Greek and Latin discourses of provinciality

Working Papers on Nervan, Trajanic and Hadrianic Literature 1.34 (21/3/15)

‘Greek and Latin discourses of provinciality in the early second century CE’                                                                                        Myles Lavan

Abstract for a paper given at the project’s 3rd Literary Interactions conference, in Boston, 18-19 June 2015:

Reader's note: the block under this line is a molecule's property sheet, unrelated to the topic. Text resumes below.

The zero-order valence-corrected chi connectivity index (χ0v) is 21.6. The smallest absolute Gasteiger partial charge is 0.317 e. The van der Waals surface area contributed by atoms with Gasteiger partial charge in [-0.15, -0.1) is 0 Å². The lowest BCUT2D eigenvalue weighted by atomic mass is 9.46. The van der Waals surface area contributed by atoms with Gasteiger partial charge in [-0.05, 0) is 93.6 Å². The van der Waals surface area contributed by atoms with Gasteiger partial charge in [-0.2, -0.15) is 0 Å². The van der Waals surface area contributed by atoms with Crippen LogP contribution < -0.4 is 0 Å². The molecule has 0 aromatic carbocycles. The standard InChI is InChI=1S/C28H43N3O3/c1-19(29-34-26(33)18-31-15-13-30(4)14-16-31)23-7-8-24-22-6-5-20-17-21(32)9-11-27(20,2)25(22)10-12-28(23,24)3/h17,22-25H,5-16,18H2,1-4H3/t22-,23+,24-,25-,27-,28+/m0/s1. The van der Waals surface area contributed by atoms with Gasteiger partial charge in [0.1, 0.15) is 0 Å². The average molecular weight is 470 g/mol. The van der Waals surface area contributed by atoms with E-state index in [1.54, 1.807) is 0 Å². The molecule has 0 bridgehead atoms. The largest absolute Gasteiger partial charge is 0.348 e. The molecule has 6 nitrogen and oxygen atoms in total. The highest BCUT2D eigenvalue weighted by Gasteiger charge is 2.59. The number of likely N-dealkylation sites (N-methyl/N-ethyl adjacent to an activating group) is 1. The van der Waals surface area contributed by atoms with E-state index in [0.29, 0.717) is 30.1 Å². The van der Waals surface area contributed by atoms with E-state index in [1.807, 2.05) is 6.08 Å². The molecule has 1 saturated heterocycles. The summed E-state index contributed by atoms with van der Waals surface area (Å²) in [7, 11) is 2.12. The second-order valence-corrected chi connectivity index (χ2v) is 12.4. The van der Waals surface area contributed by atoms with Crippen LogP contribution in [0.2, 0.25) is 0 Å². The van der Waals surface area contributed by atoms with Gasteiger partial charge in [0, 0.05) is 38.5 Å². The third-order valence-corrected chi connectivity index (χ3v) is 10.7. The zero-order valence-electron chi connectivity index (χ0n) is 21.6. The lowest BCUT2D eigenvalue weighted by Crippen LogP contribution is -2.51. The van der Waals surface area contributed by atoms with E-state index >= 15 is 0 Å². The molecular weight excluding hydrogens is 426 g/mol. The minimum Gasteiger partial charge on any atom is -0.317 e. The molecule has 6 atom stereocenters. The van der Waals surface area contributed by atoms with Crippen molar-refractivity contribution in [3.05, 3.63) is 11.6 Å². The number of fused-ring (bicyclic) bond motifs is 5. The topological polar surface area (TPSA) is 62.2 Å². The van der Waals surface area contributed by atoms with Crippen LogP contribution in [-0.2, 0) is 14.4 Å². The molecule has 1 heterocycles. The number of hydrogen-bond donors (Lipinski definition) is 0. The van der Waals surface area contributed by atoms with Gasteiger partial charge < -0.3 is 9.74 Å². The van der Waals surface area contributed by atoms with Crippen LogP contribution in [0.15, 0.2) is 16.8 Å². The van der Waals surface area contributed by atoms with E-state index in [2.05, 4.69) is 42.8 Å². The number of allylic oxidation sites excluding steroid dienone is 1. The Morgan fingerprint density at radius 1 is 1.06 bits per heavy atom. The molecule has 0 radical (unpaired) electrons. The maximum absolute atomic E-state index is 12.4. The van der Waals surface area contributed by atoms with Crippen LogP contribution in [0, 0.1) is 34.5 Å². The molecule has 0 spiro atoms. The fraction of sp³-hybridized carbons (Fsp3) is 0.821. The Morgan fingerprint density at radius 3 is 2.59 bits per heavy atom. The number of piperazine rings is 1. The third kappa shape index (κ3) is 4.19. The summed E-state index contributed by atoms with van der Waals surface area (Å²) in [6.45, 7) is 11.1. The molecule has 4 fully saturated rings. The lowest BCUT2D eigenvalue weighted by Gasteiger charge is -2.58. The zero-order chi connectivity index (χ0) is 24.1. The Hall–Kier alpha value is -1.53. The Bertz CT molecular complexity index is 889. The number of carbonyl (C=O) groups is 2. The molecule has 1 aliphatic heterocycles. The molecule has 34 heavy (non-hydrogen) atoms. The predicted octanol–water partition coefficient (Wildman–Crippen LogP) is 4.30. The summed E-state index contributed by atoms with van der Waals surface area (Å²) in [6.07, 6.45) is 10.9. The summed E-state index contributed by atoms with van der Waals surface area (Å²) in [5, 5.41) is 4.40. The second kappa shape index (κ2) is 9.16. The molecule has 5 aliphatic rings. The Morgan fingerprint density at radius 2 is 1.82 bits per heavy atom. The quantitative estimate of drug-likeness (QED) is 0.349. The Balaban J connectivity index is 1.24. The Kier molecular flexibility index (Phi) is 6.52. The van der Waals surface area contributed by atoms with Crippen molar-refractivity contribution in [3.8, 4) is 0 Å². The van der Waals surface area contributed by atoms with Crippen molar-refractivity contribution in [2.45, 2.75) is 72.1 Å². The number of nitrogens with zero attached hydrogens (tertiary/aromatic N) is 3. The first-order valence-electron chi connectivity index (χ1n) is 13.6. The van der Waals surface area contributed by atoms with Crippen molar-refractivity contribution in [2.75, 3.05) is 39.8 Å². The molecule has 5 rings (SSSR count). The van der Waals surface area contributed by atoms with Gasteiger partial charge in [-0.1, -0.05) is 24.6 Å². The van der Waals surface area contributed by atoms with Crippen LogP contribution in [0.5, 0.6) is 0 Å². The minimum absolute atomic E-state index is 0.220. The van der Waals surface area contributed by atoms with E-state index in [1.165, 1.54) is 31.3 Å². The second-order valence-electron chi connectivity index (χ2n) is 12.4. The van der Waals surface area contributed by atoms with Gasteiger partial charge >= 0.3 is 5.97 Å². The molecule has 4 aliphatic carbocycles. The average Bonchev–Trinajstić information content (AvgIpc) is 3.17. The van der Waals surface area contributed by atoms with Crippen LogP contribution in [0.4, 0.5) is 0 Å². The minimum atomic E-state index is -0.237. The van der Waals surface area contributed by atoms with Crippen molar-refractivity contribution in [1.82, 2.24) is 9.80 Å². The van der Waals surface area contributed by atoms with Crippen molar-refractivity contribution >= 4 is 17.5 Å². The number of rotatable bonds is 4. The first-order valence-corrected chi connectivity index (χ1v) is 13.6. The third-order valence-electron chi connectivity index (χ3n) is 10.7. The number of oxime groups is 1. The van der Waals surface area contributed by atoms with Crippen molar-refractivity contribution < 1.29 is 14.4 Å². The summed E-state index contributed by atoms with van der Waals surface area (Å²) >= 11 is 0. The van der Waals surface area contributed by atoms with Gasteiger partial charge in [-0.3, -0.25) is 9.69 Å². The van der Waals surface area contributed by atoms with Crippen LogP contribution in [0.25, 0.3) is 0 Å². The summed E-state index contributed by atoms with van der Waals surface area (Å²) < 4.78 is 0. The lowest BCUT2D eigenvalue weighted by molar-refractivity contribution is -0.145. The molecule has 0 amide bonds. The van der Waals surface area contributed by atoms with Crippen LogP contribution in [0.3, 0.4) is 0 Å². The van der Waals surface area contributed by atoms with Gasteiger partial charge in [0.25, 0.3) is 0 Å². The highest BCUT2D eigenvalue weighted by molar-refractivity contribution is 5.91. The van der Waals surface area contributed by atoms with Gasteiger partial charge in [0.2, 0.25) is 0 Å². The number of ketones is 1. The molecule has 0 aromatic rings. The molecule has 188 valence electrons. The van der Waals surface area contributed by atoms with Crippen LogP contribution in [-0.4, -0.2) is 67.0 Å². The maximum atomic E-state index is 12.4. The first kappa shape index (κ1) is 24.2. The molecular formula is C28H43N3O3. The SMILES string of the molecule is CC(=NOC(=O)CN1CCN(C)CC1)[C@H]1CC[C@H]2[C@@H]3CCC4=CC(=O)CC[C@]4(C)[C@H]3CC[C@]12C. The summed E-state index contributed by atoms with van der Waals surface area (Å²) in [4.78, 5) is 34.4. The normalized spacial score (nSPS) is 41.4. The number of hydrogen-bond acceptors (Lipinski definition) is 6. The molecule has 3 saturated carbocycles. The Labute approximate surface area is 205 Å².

Over the course of the first three centuries CE the Roman world was transformed from a tributary empire whose population was divided between a few million Roman citizens (the vast majority of them Italians), and tens of millions of non-citizen subjects, into a world state with universal citizenship in which all free inhabitants were Romans. The process entailed a reconfiguration of Roman identity and privileged status by which Italy and Italians lost their hitherto privileged position. That transformation was well underway in the early second century CE. The reigns of Trajan and Hadrian saw the growing provincialisation of the core institutions of the Roman state: the expanding population of provincial citizens came to dominate the legions, may well have begun to outnumber of Italian citizens overall, became a majority in the imperial elite (the equestrian and senatorial orders) and – most striking of all – reached the Principate itself. For the first time too emperors began to spend significant time in the provinces rather than in Rome. This paper will investigate how these processes are reflected in Greek and Latin writing of the period. It will map the similarities and differences between Greek and Latin ‘discourses of provinciality’ by exploring how Greek and Latin writers represent the condition of provincials and especially that of provincial citizens.